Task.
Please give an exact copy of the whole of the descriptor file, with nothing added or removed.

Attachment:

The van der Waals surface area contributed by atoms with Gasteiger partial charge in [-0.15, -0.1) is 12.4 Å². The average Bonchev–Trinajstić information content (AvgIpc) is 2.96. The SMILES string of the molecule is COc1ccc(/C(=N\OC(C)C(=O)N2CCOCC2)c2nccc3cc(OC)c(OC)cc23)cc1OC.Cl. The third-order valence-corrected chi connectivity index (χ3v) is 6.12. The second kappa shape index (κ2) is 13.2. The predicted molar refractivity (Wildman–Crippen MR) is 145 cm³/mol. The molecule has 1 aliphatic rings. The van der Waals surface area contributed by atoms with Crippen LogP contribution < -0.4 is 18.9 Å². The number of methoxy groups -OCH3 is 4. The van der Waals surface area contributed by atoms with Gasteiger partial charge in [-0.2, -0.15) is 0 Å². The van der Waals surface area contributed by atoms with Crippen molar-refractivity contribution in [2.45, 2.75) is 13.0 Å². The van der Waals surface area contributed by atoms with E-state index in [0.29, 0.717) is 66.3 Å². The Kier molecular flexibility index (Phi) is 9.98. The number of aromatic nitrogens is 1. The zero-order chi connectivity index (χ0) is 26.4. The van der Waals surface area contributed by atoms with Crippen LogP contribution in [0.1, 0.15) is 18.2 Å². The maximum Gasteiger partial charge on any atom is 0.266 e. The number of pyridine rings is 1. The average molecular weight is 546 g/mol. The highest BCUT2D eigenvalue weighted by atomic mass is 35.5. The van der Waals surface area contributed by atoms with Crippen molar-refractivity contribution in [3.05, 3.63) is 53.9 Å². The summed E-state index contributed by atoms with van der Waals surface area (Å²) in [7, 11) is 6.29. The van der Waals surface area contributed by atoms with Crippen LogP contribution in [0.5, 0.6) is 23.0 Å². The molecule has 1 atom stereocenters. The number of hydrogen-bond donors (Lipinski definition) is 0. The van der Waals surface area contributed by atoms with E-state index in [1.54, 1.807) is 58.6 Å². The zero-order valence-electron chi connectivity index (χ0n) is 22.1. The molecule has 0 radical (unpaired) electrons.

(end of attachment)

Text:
The van der Waals surface area contributed by atoms with Gasteiger partial charge in [-0.15, -0.1) is 12.4 Å². The average Bonchev–Trinajstić information content (AvgIpc) is 2.96. The SMILES string of the molecule is COc1ccc(/C(=N\OC(C)C(=O)N2CCOCC2)c2nccc3cc(OC)c(OC)cc23)cc1OC.Cl. The third-order valence-corrected chi connectivity index (χ3v) is 6.12. The second kappa shape index (κ2) is 13.2. The predicted molar refractivity (Wildman–Crippen MR) is 145 cm³/mol. The molecule has 1 aliphatic rings. The van der Waals surface area contributed by atoms with Crippen LogP contribution < -0.4 is 18.9 Å². The number of methoxy groups -OCH3 is 4. The van der Waals surface area contributed by atoms with Gasteiger partial charge in [-0.2, -0.15) is 0 Å². The van der Waals surface area contributed by atoms with Crippen molar-refractivity contribution in [2.45, 2.75) is 13.0 Å². The van der Waals surface area contributed by atoms with E-state index in [0.29, 0.717) is 66.3 Å². The Kier molecular flexibility index (Phi) is 9.98. The number of aromatic nitrogens is 1. The zero-order chi connectivity index (χ0) is 26.4. The van der Waals surface area contributed by atoms with Crippen LogP contribution in [0.1, 0.15) is 18.2 Å². The maximum Gasteiger partial charge on any atom is 0.266 e. The number of pyridine rings is 1. The average molecular weight is 546 g/mol. The highest BCUT2D eigenvalue weighted by atomic mass is 35.5. The van der Waals surface area contributed by atoms with Crippen molar-refractivity contribution in [3.05, 3.63) is 53.9 Å². The summed E-state index contributed by atoms with van der Waals surface area (Å²) in [7, 11) is 6.29. The van der Waals surface area contributed by atoms with Crippen LogP contribution in [0.5, 0.6) is 23.0 Å². The molecule has 1 atom stereocenters. The number of hydrogen-bond donors (Lipinski definition) is 0. The van der Waals surface area contributed by atoms with E-state index in [1.54, 1.807) is 58.6 Å². The zero-order valence-electron chi connectivity index (χ0n) is 22.1. The molecule has 0 radical (unpaired) electrons.